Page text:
Sean Rad, co-founder and chairman of Tinder, participated in a morning plenary about millennials on Nov. 13. Photo courtesy of JFNA

The 2017 GA: Day Two Wrap-Up


On Day Two, Valley Beth Shalom’s Rabbi Ed Feinstein gave an impassioned speech, invoking Abraham Joshua Heschel’s plea for Jewish authenticity and encouraging Federations to make it a top priority. “You can’t build … Jewish identity with crisis and fear,” he said. “It’s the wrong language.”

In another session, Tinder founder Sean Rad, a graduate of Milken Community High School, waxed philosophical on his connection to Judaism and what millennials want. He also noted that his best Jewish education came from his family’s Shabbat dinner table.

Rad noted that the average person with an iPhone today has more access to more information than an American president would have had 10 years ago. (I wondered, if the Jewish community is fragmenting because millennials have access to too many people and too much information, doesn’t a dating app like Tinder become part of the problem?)

At a session called Millennial Roundtable, Jackie Rotman, founder of Everybody Dance Now, said that federations can be alienating for young professionals, and that the key to engagement is to earn loyalty and engage people early. She also described various types of donors, saying federations need to expand their definition of how a donor looks and acts.

Swipe Out Hunger’s Rachel Sumekh said that “If you want to engage millennials, the first step is to be curious about who we are.” Jason Leivenberg, who runs NuRoots, an L.A. Federation effort aimed at millennials, charged the attendees: “If we can’t answer ‘Why be Jewish?’ for ourselves, how can we ask others that question?”

Jodi Schwartz, JFNA’s treasurer, introduced a panel on relations between American Jews and Israel by saying, “We all love Israel but it’s sometimes hard to feel at home there.” Gidi Grinstein, founder and president of the Reut Group, said that “A vibrant Diaspora is a Zionist imperative.”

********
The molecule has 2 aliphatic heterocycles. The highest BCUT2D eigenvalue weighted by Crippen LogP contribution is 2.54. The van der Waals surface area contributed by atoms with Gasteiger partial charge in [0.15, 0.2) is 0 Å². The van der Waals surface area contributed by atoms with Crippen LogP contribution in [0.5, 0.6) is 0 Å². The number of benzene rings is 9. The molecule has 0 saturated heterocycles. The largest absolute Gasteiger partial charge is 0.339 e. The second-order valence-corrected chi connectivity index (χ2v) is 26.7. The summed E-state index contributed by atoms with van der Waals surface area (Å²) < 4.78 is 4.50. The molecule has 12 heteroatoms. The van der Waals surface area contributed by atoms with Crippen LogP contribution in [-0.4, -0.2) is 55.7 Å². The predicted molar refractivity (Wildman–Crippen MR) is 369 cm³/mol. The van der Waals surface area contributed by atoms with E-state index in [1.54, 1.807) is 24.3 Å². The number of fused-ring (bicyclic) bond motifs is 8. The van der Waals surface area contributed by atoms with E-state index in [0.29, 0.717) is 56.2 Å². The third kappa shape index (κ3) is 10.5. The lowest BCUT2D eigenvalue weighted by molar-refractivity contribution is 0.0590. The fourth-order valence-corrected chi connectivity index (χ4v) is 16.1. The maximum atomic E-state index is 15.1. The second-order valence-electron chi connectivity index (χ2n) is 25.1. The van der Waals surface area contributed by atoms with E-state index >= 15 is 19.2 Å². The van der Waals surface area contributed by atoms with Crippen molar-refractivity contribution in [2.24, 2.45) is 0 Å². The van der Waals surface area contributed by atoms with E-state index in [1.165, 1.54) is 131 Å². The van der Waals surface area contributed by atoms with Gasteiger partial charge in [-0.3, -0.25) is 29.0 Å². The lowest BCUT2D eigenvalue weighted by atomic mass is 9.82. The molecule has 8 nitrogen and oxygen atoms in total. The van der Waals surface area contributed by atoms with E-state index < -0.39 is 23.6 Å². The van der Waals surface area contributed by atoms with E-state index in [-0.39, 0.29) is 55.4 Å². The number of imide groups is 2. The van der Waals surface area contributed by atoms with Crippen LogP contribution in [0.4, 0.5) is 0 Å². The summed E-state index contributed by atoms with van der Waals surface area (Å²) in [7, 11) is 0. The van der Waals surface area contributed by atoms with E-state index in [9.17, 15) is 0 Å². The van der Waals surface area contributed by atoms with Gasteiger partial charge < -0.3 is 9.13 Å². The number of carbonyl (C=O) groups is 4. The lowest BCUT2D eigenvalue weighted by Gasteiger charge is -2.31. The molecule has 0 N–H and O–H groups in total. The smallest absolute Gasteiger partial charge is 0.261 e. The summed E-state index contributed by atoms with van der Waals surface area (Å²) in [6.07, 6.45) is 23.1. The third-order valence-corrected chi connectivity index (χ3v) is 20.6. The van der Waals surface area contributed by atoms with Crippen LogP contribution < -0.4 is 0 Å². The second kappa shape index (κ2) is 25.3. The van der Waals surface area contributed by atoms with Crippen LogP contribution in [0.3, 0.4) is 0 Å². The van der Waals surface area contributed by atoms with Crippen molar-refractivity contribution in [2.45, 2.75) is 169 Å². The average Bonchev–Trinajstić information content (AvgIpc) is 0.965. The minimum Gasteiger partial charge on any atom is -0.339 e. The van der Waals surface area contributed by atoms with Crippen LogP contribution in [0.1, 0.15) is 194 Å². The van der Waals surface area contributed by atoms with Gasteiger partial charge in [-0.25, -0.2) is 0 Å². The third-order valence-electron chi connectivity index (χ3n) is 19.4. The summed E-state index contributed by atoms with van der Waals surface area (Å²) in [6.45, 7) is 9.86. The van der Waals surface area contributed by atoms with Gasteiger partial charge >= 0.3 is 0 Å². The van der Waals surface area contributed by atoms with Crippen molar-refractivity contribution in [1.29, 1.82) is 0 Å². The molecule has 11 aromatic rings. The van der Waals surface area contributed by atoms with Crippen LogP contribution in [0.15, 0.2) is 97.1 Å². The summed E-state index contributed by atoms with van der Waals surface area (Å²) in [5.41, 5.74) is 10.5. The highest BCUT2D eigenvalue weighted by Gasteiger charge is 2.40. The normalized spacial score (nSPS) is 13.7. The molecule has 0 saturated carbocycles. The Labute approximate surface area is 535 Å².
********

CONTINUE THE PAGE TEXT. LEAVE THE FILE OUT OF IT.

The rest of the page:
Ambassador Dani Dayan, Consul General of Israel in New York, emphasized the strength of ties between Israel and U.S. Jews. “Despite the fact that we are Jewish, our marriage is Catholic — there is no divorce in this marriage,” he said, adding that, “Our obligation is to put aside our different opinions and promise never to neglect one another.”

“I study Israel education, teaching Israel to American Jews,” said Bethamie Horowitz on that panel, noting the shift in Israel support from a “solidarity” or “blue-and-white model” to something that’s “more bruising: the black-and-blue model.” Horowitz, who is a research professor at NYU Steinhardt School of Culture, Education and Human Development, added that there is a “great need to address the complexities that Israel now opposes. We have to teach ourselves how to decode the complexities.”

At a session examining Hollywood through a Jewish lens, television executive Nina Tassler praised “Wonder Woman” star Gal Gadot for her reported decision not to sign on for a “Wonder Woman” sequel if producer Brett Ratner — who has been accused of sexual misconduct — is involved.

“She took a stand — it was an Israeli woman who took a stand, and I think it is important,” said Tassler, former chair of CBS Entertainment. The audience responded with enthusiastic applause.

Staff Writer Ryan Torok contributed to this report.

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